Tuesday, April 14, 2009

First Saltie of the Season

This article about the first saltie (ocean-going vessel) appeared on boatnerd.com. If the Medemborg leaves Duluth on Thursday, it will be passing the Locks sometime on Friday. What do you do with beet pellets? That is listed at their cargo. The Vessel Passages on boatnerd.com listed the Federal Welland as in the Locks at 1:15 AM and the Medemborg at 3:00 AM. Obviously the Medemborg made up that 1.75 hours while crossing Lake Superior.

Dutch vessel first saltie in Twin Ports

4/14 - Duluth, Minn. - "I was surprised, and very impressed," said Capt. Luis Jardin on Monday morning. The captain of the Dutch vessel the Medemborg was honored at the annual first ship's ceremony. He was given gifts from city and port officials.

The Medemborg arrived Easter Sunday morning. It was followed by the Federal Welland.

"It was great seeing a dogfight race like there was 50 years ago," said Adolph Ojard, Executive Director of the Duluth Seaway Port Authority.

50 years ago, the St. Lawrence Seaway opened, linking the ocean to the Great Lakes. It forever changed the shipping industry.

In Duluth, the first saltie arrived on May 3, 1959. The Ramon deLarrinaga was racing three other vessels to be the very first.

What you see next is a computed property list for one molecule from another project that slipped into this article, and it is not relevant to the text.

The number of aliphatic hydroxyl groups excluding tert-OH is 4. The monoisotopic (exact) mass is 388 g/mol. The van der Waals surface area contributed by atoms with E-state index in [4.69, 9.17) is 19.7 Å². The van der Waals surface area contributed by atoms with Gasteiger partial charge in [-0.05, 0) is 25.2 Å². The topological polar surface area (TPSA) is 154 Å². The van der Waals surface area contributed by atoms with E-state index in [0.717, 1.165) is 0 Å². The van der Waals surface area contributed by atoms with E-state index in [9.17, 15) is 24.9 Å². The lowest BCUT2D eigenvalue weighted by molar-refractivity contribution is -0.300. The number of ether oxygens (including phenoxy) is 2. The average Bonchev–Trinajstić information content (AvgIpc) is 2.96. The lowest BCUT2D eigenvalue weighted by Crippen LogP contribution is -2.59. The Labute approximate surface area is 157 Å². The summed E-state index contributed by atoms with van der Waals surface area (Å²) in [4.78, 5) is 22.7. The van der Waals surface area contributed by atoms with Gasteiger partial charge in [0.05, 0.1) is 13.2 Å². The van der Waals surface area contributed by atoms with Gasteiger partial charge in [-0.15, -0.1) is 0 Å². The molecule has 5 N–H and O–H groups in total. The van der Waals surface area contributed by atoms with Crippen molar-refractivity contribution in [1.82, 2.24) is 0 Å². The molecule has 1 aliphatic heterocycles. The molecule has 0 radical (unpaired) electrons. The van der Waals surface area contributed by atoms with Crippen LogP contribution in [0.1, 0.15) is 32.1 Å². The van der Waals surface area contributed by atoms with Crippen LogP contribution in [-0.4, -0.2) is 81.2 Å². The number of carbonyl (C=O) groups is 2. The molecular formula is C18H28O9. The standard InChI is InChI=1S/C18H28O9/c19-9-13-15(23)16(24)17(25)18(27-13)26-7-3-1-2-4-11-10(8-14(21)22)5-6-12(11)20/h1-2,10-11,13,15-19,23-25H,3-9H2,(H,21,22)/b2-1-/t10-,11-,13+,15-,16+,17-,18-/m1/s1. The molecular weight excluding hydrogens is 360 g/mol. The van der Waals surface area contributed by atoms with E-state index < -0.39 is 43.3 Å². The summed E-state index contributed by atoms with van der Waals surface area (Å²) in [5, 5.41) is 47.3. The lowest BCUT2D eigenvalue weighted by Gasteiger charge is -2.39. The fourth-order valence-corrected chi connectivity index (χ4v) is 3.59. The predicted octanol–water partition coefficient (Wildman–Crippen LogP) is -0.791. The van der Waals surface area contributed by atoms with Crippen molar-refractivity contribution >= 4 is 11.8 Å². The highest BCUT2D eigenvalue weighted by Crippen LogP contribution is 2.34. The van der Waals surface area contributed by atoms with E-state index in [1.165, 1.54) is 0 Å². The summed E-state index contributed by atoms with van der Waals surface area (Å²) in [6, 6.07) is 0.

Now, five decades and $350 billion dollars worth of cargo later, the maritime highway continues to provide jobs for tens of thousands of people.

Ojard says, there is light at the end of the recession tunnel. "There are slow signs of things picking up, in the third quarter or year end," he said.

The Medemborg will bring beet pellets from the General Mills dock to Morocco. It was expected to sail around noon on Tuesday.



Anonymous said...

I know we use refined beet pulp as cow feed. It is the by produst after the beets are shredded and boiled to remove the suger content from the beets. It is then piled out side and loaded into trucks to be hauled to dairy farms from Michigan to Indiana. I would think the pellets would be used for the same thing over seas. I could be wrong... Hopefully I was some help. Tom

Sault Boat Watcher said...

That makes sense Tom. Thanks for the comment. I was recently in California and toured an almond farm. They use the almond hulls to add to cattle feed. It is probably the same idea. Nothing goes to waste.